Standing in a room where a year ago almost to the day the Giants had celebrated a victory, handed rookie coach Ben McAdoo the game ball and embarked on an 11-win season that brought them to the playoffs, Olivier Vernon chose not to remember that moment.

Instead he recalled one from a few weeks later in the season, when they went to Green Bay and lost their third in a row to drop their record to 2-3. How all the hoopla and happiness from beating the Cowboys in the opener had already faded to near despair.

“It doesn’t really matter,” the defensive end said Sunday night, shortly after the Giants lost their opener at Dallas, 19-3. “It’s all about how you finish.”

If the Giants are looking for any reinforcement of that concept, they’re in luck. The personifications of it will be with them Monday night.

That’s when the 2007 Giants will be honored during halftime of the home opener against the Lions, feted for the 10th anniversary of their Super Bowl-winning season. That team began its season just as dreadfully as this one has. In fact, it may have been worse. The 2007 Giants were trounced in their first two games, thought they would be without quarterback Eli Manning for several weeks with a shoulder injury, and had a coach, Tom Coughlin, whose job security was slipping through his fingers.

They wound up being one of the most beloved teams in franchise history.

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Let’s hold off on planning the big 2027 reunion for this year’s squad. But there is no reason to bury them yet, either. It’s impossible to say where this season will end up.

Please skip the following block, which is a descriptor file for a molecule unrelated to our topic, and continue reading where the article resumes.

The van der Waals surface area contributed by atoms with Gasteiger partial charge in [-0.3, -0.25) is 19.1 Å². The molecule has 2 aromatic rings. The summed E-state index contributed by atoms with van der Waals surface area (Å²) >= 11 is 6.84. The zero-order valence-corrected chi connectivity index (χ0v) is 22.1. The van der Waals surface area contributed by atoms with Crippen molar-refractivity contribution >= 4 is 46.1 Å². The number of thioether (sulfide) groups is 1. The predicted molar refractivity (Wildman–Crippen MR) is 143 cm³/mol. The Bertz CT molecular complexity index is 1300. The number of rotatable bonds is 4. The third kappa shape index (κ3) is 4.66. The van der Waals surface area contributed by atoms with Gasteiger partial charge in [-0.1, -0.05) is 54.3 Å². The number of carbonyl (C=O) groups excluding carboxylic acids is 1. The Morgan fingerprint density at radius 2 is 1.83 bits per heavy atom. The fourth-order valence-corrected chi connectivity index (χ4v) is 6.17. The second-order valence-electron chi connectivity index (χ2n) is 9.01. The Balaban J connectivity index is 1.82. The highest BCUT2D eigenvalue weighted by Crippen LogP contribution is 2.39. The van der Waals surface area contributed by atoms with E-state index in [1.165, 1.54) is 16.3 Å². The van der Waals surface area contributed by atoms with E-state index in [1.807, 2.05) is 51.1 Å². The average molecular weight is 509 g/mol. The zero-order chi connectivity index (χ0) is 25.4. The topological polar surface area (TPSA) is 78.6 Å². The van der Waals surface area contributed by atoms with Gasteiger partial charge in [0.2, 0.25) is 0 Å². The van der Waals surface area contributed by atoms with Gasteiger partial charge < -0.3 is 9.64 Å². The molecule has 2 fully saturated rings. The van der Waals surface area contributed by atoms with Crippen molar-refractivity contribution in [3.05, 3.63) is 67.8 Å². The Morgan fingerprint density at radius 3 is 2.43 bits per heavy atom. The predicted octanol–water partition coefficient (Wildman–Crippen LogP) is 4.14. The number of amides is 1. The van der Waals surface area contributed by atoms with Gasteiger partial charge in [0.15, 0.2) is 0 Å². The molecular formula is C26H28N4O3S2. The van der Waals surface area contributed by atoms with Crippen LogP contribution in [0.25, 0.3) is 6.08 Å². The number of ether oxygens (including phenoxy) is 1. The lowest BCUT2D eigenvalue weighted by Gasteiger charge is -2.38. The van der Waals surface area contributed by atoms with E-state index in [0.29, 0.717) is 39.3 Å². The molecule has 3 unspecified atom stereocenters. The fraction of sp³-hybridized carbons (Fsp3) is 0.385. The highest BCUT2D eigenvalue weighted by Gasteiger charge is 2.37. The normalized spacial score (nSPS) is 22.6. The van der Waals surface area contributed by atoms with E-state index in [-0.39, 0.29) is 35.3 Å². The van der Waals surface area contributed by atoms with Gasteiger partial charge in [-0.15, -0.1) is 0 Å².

Losing the opener, of course, is not a harbinger of glory. The Giants dropped their first game each year from 2011 through 2015. They had a winning record in just two of those five seasons and made the playoffs just once. Sometimes being 0-1 is just a speed bump. Sometimes it is the first step into an abyss, as it was when the Giants started 0-6 in 2013.

Manning has seen 0-1 go in many different directions. He said he was entirely surprised by the way the Giants performed Sunday to make him 5-8 in Week 1, even after such limited time on the field this summer.

“In two (preseason) games we played a quarter and a half,” Manning said Monday on WFAN. “So to play four quarters, you have to put it all together. You have some new guys out there, new faces. There were some nerves going. I think that first week there’s always going to be a little bit of sloppiness at times, and hopefully you can overcome it by making big plays. We didn’t make those big plays, and we needed to.”

It didn’t help that their big-play player, Odell Beckham Jr., stood on the sideline because of an ankle injury.

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The toughest job for Ben McAdoo this week won’t be fixing the offense. It will be fixing the mindset of the players. Getting them to block out the sounds of the funeral march playing in the background and focus on moving forward.

“A lot goes into every game in this league, and this just happened to be the first one,” McAdoo said. “It didn’t go the way we wanted it to. Didn’t go the way we planned. But we need to understand it’s one of sixteen.”

The players seem to have gotten that message.

“We’ve got 15 games to go,” Vernon said on the somber surroundings Sunday night. “(The loss) is not a telltale sign of who we are and we know better than that, so we’ll be all right.”